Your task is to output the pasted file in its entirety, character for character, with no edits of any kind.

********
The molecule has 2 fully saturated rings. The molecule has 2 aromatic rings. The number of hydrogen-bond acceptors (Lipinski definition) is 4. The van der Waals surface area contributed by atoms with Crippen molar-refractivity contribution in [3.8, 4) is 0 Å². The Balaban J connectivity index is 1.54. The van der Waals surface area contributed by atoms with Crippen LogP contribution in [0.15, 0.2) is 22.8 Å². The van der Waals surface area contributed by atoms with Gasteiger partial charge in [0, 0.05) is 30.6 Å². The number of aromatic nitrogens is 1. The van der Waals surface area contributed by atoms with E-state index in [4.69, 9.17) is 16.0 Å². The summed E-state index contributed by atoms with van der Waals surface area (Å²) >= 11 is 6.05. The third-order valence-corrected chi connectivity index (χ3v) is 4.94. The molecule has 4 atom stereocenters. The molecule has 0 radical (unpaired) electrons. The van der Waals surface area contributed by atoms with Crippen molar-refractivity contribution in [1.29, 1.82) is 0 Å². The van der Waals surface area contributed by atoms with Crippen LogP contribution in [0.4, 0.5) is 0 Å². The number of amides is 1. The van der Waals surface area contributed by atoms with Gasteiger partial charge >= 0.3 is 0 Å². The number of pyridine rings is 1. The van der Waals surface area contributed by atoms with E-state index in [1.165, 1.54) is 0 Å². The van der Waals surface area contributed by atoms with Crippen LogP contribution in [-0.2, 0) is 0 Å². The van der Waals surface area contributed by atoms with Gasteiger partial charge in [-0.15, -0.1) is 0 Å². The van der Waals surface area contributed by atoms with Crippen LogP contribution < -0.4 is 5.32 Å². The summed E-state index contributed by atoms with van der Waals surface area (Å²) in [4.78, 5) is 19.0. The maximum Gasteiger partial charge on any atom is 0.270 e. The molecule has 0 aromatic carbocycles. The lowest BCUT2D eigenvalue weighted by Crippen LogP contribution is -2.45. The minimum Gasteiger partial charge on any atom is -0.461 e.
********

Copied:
The molecule has 2 fully saturated rings. The molecule has 2 aromatic rings. The number of hydrogen-bond acceptors (Lipinski definition) is 4. The van der Waals surface area contributed by atoms with Crippen molar-refractivity contribution in [3.8, 4) is 0 Å². The Balaban J connectivity index is 1.54. The van der Waals surface area contributed by atoms with Crippen LogP contribution in [0.15, 0.2) is 22.8 Å². The van der Waals surface area contributed by atoms with Gasteiger partial charge in [0, 0.05) is 30.6 Å². The number of aromatic nitrogens is 1. The van der Waals surface area contributed by atoms with E-state index in [4.69, 9.17) is 16.0 Å². The summed E-state index contributed by atoms with van der Waals surface area (Å²) >= 11 is 6.05. The third-order valence-corrected chi connectivity index (χ3v) is 4.94. The molecule has 4 atom stereocenters. The molecule has 0 radical (unpaired) electrons. The van der Waals surface area contributed by atoms with Crippen molar-refractivity contribution in [1.29, 1.82) is 0 Å². The van der Waals surface area contributed by atoms with Crippen LogP contribution in [0.4, 0.5) is 0 Å². The number of amides is 1. The van der Waals surface area contributed by atoms with Gasteiger partial charge >= 0.3 is 0 Å². The number of pyridine rings is 1. The van der Waals surface area contributed by atoms with E-state index in [1.165, 1.54) is 0 Å². The van der Waals surface area contributed by atoms with Crippen LogP contribution in [-0.2, 0) is 0 Å². The van der Waals surface area contributed by atoms with Gasteiger partial charge in [-0.15, -0.1) is 0 Å². The van der Waals surface area contributed by atoms with Crippen LogP contribution < -0.4 is 5.32 Å². The summed E-state index contributed by atoms with van der Waals surface area (Å²) in [4.78, 5) is 19.0. The maximum Gasteiger partial charge on any atom is 0.270 e. The molecule has 0 aromatic carbocycles. The lowest BCUT2D eigenvalue weighted by Crippen LogP contribution is -2.45. The minimum Gasteiger partial charge on any atom is -0.461 e.